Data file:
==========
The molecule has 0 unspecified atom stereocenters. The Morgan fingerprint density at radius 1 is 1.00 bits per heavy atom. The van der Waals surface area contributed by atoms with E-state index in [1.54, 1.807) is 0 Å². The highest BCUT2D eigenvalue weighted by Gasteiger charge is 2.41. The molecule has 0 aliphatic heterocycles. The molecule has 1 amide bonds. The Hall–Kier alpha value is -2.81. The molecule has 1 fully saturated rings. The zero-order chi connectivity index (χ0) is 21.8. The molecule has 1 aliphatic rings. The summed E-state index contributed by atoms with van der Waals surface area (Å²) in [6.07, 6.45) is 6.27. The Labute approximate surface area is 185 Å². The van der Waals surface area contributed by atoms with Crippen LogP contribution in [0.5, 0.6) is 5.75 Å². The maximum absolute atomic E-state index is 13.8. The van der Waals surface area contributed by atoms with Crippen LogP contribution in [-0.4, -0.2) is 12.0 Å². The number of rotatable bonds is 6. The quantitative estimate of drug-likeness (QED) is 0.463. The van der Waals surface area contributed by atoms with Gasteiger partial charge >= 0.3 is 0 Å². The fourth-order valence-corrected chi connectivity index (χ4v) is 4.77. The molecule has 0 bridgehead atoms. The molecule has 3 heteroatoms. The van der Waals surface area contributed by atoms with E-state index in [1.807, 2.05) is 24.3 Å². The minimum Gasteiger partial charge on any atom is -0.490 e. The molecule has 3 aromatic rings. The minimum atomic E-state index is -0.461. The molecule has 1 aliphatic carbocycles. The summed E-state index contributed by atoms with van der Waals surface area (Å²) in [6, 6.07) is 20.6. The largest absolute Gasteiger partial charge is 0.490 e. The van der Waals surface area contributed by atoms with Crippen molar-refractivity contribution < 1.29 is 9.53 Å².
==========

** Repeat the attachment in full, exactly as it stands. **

The molecule has 0 unspecified atom stereocenters. The Morgan fingerprint density at radius 1 is 1.00 bits per heavy atom. The van der Waals surface area contributed by atoms with E-state index in [1.54, 1.807) is 0 Å². The highest BCUT2D eigenvalue weighted by Gasteiger charge is 2.41. The molecule has 0 aliphatic heterocycles. The molecule has 1 amide bonds. The Hall–Kier alpha value is -2.81. The molecule has 1 fully saturated rings. The zero-order chi connectivity index (χ0) is 21.8. The molecule has 1 aliphatic rings. The summed E-state index contributed by atoms with van der Waals surface area (Å²) in [6.07, 6.45) is 6.27. The Labute approximate surface area is 185 Å². The van der Waals surface area contributed by atoms with Crippen LogP contribution in [0.5, 0.6) is 5.75 Å². The maximum absolute atomic E-state index is 13.8. The van der Waals surface area contributed by atoms with Crippen LogP contribution in [-0.4, -0.2) is 12.0 Å². The number of rotatable bonds is 6. The quantitative estimate of drug-likeness (QED) is 0.463. The van der Waals surface area contributed by atoms with Gasteiger partial charge >= 0.3 is 0 Å². The fourth-order valence-corrected chi connectivity index (χ4v) is 4.77. The molecule has 0 bridgehead atoms. The molecule has 3 heteroatoms. The van der Waals surface area contributed by atoms with E-state index in [1.807, 2.05) is 24.3 Å². The minimum Gasteiger partial charge on any atom is -0.490 e. The molecule has 3 aromatic rings. The minimum atomic E-state index is -0.461. The molecule has 1 aliphatic carbocycles. The summed E-state index contributed by atoms with van der Waals surface area (Å²) in [6, 6.07) is 20.6. The largest absolute Gasteiger partial charge is 0.490 e. The van der Waals surface area contributed by atoms with Crippen molar-refractivity contribution < 1.29 is 9.53 Å².